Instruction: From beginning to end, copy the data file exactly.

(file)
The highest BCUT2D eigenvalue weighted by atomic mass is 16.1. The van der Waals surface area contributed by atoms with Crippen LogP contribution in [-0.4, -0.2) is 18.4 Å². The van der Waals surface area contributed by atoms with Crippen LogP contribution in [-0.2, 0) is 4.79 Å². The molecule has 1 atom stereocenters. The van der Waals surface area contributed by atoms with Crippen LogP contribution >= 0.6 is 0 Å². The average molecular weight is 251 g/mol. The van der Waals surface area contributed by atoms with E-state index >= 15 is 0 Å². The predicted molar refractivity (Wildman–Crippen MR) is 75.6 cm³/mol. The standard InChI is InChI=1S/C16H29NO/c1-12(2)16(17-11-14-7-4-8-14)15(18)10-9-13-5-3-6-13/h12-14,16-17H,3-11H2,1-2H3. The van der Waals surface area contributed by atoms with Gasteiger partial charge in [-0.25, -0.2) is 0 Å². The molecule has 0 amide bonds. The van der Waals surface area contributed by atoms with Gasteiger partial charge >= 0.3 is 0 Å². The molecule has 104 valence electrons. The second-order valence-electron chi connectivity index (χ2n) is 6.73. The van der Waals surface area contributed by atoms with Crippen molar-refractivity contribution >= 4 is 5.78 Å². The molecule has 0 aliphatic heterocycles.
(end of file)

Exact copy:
The highest BCUT2D eigenvalue weighted by atomic mass is 16.1. The van der Waals surface area contributed by atoms with Crippen LogP contribution in [-0.4, -0.2) is 18.4 Å². The van der Waals surface area contributed by atoms with Crippen LogP contribution in [-0.2, 0) is 4.79 Å². The molecule has 1 atom stereocenters. The van der Waals surface area contributed by atoms with Crippen LogP contribution >= 0.6 is 0 Å². The average molecular weight is 251 g/mol. The van der Waals surface area contributed by atoms with E-state index >= 15 is 0 Å². The predicted molar refractivity (Wildman–Crippen MR) is 75.6 cm³/mol. The standard InChI is InChI=1S/C16H29NO/c1-12(2)16(17-11-14-7-4-8-14)15(18)10-9-13-5-3-6-13/h12-14,16-17H,3-11H2,1-2H3. The van der Waals surface area contributed by atoms with Gasteiger partial charge in [-0.25, -0.2) is 0 Å². The molecule has 0 amide bonds. The van der Waals surface area contributed by atoms with Gasteiger partial charge >= 0.3 is 0 Å². The molecule has 104 valence electrons. The second-order valence-electron chi connectivity index (χ2n) is 6.73. The van der Waals surface area contributed by atoms with Crippen molar-refractivity contribution >= 4 is 5.78 Å². The molecule has 0 aliphatic heterocycles.